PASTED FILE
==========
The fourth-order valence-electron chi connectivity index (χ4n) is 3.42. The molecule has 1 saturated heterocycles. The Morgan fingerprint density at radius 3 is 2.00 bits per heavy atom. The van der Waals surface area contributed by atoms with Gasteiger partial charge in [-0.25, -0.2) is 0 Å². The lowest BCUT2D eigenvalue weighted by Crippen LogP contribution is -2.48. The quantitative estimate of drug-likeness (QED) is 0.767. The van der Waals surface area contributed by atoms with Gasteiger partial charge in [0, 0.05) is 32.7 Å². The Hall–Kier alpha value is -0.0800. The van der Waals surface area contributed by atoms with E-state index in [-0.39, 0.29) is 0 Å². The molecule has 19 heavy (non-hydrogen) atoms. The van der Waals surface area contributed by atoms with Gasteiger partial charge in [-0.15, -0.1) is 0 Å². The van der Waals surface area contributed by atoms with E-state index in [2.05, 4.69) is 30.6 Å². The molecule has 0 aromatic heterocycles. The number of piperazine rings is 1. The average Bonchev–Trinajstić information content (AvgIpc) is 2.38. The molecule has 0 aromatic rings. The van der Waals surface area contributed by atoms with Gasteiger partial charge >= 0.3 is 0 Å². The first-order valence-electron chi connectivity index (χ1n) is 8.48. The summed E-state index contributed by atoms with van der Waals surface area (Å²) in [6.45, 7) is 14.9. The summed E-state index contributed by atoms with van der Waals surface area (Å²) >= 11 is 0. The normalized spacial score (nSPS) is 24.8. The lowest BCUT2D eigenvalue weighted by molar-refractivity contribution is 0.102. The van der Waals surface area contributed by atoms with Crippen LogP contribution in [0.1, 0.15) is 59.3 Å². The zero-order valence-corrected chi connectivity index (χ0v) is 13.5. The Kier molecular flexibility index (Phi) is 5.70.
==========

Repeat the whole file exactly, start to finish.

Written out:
The fourth-order valence-electron chi connectivity index (χ4n) is 3.42. The molecule has 1 saturated heterocycles. The Morgan fingerprint density at radius 3 is 2.00 bits per heavy atom. The van der Waals surface area contributed by atoms with Gasteiger partial charge in [-0.25, -0.2) is 0 Å². The lowest BCUT2D eigenvalue weighted by Crippen LogP contribution is -2.48. The quantitative estimate of drug-likeness (QED) is 0.767. The van der Waals surface area contributed by atoms with Gasteiger partial charge in [0, 0.05) is 32.7 Å². The Hall–Kier alpha value is -0.0800. The van der Waals surface area contributed by atoms with E-state index in [-0.39, 0.29) is 0 Å². The molecule has 19 heavy (non-hydrogen) atoms. The van der Waals surface area contributed by atoms with Gasteiger partial charge in [-0.15, -0.1) is 0 Å². The van der Waals surface area contributed by atoms with E-state index in [2.05, 4.69) is 30.6 Å². The molecule has 0 aromatic heterocycles. The number of piperazine rings is 1. The average Bonchev–Trinajstić information content (AvgIpc) is 2.38. The molecule has 0 aromatic rings. The van der Waals surface area contributed by atoms with Gasteiger partial charge >= 0.3 is 0 Å². The first-order valence-electron chi connectivity index (χ1n) is 8.48. The summed E-state index contributed by atoms with van der Waals surface area (Å²) in [6.45, 7) is 14.9. The summed E-state index contributed by atoms with van der Waals surface area (Å²) >= 11 is 0. The normalized spacial score (nSPS) is 24.8. The lowest BCUT2D eigenvalue weighted by molar-refractivity contribution is 0.102. The van der Waals surface area contributed by atoms with Crippen LogP contribution in [0.1, 0.15) is 59.3 Å². The zero-order valence-corrected chi connectivity index (χ0v) is 13.5. The Kier molecular flexibility index (Phi) is 5.70.